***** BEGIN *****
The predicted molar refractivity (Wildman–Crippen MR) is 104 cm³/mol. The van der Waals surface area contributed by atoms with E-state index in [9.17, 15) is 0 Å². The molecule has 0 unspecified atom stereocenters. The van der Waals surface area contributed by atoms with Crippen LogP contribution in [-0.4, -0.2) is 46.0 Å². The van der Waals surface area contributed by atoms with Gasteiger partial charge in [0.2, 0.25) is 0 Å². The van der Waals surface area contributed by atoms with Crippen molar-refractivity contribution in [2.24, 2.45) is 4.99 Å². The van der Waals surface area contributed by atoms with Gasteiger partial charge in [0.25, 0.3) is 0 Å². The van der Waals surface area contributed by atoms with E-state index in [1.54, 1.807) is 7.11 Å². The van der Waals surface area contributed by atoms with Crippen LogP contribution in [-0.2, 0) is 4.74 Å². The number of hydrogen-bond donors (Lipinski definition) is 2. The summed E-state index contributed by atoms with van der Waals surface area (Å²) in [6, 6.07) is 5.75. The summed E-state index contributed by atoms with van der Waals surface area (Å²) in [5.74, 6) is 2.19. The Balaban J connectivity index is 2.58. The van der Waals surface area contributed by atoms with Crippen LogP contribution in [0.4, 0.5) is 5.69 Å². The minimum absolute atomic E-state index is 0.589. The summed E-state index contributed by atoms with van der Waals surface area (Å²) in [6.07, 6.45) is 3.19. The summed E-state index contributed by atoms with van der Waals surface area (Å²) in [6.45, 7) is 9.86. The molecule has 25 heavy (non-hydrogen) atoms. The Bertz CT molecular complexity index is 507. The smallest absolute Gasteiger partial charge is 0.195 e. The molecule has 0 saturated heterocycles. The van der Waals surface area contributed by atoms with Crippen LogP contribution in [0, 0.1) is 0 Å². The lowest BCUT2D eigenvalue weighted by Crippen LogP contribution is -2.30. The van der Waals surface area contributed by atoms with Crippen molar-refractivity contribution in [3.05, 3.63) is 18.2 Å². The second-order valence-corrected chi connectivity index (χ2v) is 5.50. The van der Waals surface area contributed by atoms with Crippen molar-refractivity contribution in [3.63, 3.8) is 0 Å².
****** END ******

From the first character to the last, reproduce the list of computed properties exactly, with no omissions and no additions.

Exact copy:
The predicted molar refractivity (Wildman–Crippen MR) is 104 cm³/mol. The van der Waals surface area contributed by atoms with E-state index in [9.17, 15) is 0 Å². The molecule has 0 unspecified atom stereocenters. The van der Waals surface area contributed by atoms with Crippen LogP contribution in [-0.4, -0.2) is 46.0 Å². The van der Waals surface area contributed by atoms with Gasteiger partial charge in [0.2, 0.25) is 0 Å². The van der Waals surface area contributed by atoms with Crippen molar-refractivity contribution in [2.24, 2.45) is 4.99 Å². The van der Waals surface area contributed by atoms with Gasteiger partial charge in [0.25, 0.3) is 0 Å². The van der Waals surface area contributed by atoms with E-state index in [1.54, 1.807) is 7.11 Å². The van der Waals surface area contributed by atoms with Crippen LogP contribution in [-0.2, 0) is 4.74 Å². The number of hydrogen-bond donors (Lipinski definition) is 2. The summed E-state index contributed by atoms with van der Waals surface area (Å²) in [6, 6.07) is 5.75. The summed E-state index contributed by atoms with van der Waals surface area (Å²) in [5.74, 6) is 2.19. The Balaban J connectivity index is 2.58. The van der Waals surface area contributed by atoms with Crippen LogP contribution in [0.4, 0.5) is 5.69 Å². The minimum absolute atomic E-state index is 0.589. The summed E-state index contributed by atoms with van der Waals surface area (Å²) in [6.07, 6.45) is 3.19. The summed E-state index contributed by atoms with van der Waals surface area (Å²) in [6.45, 7) is 9.86. The molecule has 25 heavy (non-hydrogen) atoms. The Bertz CT molecular complexity index is 507. The smallest absolute Gasteiger partial charge is 0.195 e. The molecule has 0 saturated heterocycles. The van der Waals surface area contributed by atoms with Crippen LogP contribution in [0, 0.1) is 0 Å². The lowest BCUT2D eigenvalue weighted by Crippen LogP contribution is -2.30. The van der Waals surface area contributed by atoms with Crippen molar-refractivity contribution in [3.05, 3.63) is 18.2 Å². The second-order valence-corrected chi connectivity index (χ2v) is 5.50. The van der Waals surface area contributed by atoms with Crippen molar-refractivity contribution in [3.63, 3.8) is 0 Å².